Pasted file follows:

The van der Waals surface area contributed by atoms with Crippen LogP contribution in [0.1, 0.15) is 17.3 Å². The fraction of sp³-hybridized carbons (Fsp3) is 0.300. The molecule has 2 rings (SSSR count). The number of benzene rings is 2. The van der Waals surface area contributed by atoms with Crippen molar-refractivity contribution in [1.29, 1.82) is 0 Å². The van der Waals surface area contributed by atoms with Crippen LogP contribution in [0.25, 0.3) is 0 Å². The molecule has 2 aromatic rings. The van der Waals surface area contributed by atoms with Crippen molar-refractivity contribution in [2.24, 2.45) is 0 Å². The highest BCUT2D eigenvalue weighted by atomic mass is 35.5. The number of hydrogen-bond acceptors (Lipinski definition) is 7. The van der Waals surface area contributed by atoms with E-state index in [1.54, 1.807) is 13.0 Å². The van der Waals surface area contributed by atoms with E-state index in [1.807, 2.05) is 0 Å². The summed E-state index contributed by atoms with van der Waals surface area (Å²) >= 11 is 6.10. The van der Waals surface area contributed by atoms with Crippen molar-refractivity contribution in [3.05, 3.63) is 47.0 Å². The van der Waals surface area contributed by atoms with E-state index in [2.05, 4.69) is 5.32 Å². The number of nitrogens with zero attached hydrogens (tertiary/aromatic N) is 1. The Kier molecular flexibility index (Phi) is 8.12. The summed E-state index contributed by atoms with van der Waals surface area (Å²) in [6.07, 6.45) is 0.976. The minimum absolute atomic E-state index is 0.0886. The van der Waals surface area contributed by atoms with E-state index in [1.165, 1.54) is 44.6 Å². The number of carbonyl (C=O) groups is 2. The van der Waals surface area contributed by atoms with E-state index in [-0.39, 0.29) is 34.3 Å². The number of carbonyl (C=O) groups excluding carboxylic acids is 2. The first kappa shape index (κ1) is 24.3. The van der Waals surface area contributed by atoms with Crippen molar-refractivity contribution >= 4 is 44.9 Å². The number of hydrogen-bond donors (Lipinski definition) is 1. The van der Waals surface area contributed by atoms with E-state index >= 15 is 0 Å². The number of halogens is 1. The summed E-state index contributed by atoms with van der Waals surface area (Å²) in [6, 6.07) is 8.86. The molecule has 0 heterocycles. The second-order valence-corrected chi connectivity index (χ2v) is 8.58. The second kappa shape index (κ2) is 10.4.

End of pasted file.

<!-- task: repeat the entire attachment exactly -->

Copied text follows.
The van der Waals surface area contributed by atoms with Crippen LogP contribution in [0.1, 0.15) is 17.3 Å². The fraction of sp³-hybridized carbons (Fsp3) is 0.300. The molecule has 2 rings (SSSR count). The number of benzene rings is 2. The van der Waals surface area contributed by atoms with Crippen molar-refractivity contribution in [1.29, 1.82) is 0 Å². The van der Waals surface area contributed by atoms with Crippen LogP contribution in [0.25, 0.3) is 0 Å². The molecule has 2 aromatic rings. The van der Waals surface area contributed by atoms with Crippen molar-refractivity contribution in [2.24, 2.45) is 0 Å². The highest BCUT2D eigenvalue weighted by atomic mass is 35.5. The number of hydrogen-bond acceptors (Lipinski definition) is 7. The van der Waals surface area contributed by atoms with E-state index in [1.54, 1.807) is 13.0 Å². The van der Waals surface area contributed by atoms with E-state index in [1.807, 2.05) is 0 Å². The summed E-state index contributed by atoms with van der Waals surface area (Å²) >= 11 is 6.10. The van der Waals surface area contributed by atoms with Crippen molar-refractivity contribution in [3.05, 3.63) is 47.0 Å². The van der Waals surface area contributed by atoms with E-state index in [2.05, 4.69) is 5.32 Å². The number of nitrogens with zero attached hydrogens (tertiary/aromatic N) is 1. The Kier molecular flexibility index (Phi) is 8.12. The summed E-state index contributed by atoms with van der Waals surface area (Å²) in [6.07, 6.45) is 0.976. The minimum absolute atomic E-state index is 0.0886. The van der Waals surface area contributed by atoms with E-state index in [1.165, 1.54) is 44.6 Å². The number of carbonyl (C=O) groups is 2. The van der Waals surface area contributed by atoms with E-state index in [-0.39, 0.29) is 34.3 Å². The number of carbonyl (C=O) groups excluding carboxylic acids is 2. The first kappa shape index (κ1) is 24.3. The van der Waals surface area contributed by atoms with Crippen molar-refractivity contribution >= 4 is 44.9 Å². The number of hydrogen-bond donors (Lipinski definition) is 1. The van der Waals surface area contributed by atoms with E-state index >= 15 is 0 Å². The number of halogens is 1. The summed E-state index contributed by atoms with van der Waals surface area (Å²) in [6, 6.07) is 8.86. The molecule has 0 heterocycles. The second-order valence-corrected chi connectivity index (χ2v) is 8.58. The second kappa shape index (κ2) is 10.4.